Riding his eagle through the crowd,
As the sun rides upon a cloud,
With bracelets of fine gold, he came
Loud welcomed by the Gods' acclaim.
His praise they sang with one consent,
And cried, in lowly reverence bent:
'O Lord whose hand fierce Madhu [2]slew,
Be thou our refuge, firm and true;
Friend of the suffering worlds art thou,
We pray thee help thy suppliants now.'
Then Vishnu spake: 'Ye Gods, declare,
What may I do to grant your prayer?'

'King Das'aratha,' thus cried they,
'Fervent in penance many a day,
The sacrificial steed has slain,
Longing for sons, but all in vain.
Now, at the cry of us forlorn,
Incarnate as his seed be born.
Three queens has he: each lovely dame
Like Beauty, Modesty, or Fame.
Divide thyself in four, and be
His offspring by these noble three.
Man's nature take, and slay in fight
Rávan who laughs at heavenly might:
This common scourge, this rankling thorn
Whom the three worlds too long have borne.
For Rávan in the senseless pride
Of might unequalled has defied
The host of heaven, and plagues with woe
Angel and bard and saint below,
Crushing each spirit and each maid
Who plays in Nandan's [3]heavenly shade.
O conquering Lord, to thee we bow;
Our surest hope and trust art thou.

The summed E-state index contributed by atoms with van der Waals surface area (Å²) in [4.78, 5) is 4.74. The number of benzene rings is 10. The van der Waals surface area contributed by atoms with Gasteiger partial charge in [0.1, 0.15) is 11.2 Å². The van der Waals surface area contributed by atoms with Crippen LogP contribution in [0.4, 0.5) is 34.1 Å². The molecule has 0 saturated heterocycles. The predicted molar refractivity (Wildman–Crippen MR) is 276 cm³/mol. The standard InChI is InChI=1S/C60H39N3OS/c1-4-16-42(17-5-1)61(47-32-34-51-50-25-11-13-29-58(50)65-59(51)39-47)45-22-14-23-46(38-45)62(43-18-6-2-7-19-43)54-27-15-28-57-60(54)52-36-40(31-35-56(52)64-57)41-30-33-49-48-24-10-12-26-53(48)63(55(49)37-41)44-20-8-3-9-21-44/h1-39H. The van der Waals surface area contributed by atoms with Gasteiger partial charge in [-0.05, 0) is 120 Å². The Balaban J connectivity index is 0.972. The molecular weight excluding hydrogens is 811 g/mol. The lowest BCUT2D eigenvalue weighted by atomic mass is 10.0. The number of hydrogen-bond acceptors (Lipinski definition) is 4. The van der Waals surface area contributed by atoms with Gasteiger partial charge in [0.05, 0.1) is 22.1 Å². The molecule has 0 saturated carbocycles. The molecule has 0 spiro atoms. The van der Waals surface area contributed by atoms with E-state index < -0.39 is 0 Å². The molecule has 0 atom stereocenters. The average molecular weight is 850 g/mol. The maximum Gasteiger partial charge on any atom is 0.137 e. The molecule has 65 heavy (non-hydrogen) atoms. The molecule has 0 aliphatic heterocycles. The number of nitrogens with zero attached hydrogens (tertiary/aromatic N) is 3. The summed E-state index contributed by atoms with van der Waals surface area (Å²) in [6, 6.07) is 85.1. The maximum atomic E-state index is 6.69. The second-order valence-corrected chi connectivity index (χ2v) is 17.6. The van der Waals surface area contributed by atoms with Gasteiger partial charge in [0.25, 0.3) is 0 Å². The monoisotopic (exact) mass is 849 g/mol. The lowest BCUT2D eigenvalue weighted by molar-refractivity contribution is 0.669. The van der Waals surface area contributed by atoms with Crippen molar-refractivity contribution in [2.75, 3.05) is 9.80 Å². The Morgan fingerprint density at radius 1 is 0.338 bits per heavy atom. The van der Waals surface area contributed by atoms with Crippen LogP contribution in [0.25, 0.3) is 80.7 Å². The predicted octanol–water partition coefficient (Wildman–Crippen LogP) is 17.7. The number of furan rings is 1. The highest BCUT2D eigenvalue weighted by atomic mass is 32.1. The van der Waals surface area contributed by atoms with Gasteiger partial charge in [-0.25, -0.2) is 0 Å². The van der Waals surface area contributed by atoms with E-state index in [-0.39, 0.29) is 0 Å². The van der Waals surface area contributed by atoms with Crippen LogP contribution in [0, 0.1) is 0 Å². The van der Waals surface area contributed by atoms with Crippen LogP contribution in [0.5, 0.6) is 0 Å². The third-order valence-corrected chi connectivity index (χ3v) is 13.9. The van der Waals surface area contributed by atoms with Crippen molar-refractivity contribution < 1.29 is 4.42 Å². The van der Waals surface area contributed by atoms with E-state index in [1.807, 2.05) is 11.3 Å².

Regard the world of men below,
And slay the Gods' tremendous foe.'

When thus the suppliant Gods had prayed,
His wise reply Nárayan [4]made:
'What task demands my presence there,
And whence this dread, ye Gods declare.'

The Gods replied: 'We fear, O Lord,
Fierce Rávan, ravener abhorred.
Be thine the glorious task, we pray,
In human form this fiend to slay.
By thee of all the Blest alone
This sinner may be overthrown.
He gained by penance long and dire
The favour of the mighty Sire.
Then He who every gift bestows

Guarded the fiend from heavenly foes,
And gave a pledge his life that kept
From all things living, man except.
On him thus armed no other foe
Than man may deal the deadly blow.
Assume, O King, a mortal birth,
And strike the demon to the earth.'

Then Vishnu, God of Gods, the Lord
Supreme by all the worlds adored,
To Brahmá and the suppliants spake:
'Dismiss your fear: for your dear sake
In battle will I smite him dead,
The cruel fiend, the Immortal's dread,
And lords and ministers and all
His kith and kin with him shall fall.
Then, in the world of mortal men,
Ten thousand years and hundreds ten
I as a human king will reign,
And guard the earth as my domain.'

God, saint, aud nymph, and ministrel throng
With heavenly voices raised their song
In hymns of triumph to the God
Whose conquering feet on Madhu trod:
   'Champion of Gods, as man appear,
     This cruel Rávan slay,
   The thorn that saints and hermits fear,
     The plague that none can stay.
   In savage fury uncontrolled
     His pride for ever grows:
   He dares the Lord of Gods to hold
     Among his deadly foes.'


  1. The Maruts are the winds, deified in we religion of the Veda like other mighty Powers and phenomena of nature.
  2. A Titan or fiend whose destruction has given Vishnu one of his well-known titles, Mádhava.
  3. The garden of Indra.
  4. One of the most ancient and popular of the numerous names of Vishnu. The word has been derived in several ways, and may mean he who moved on the (primordial) waters, or he who pervades or influences men or their thoughts.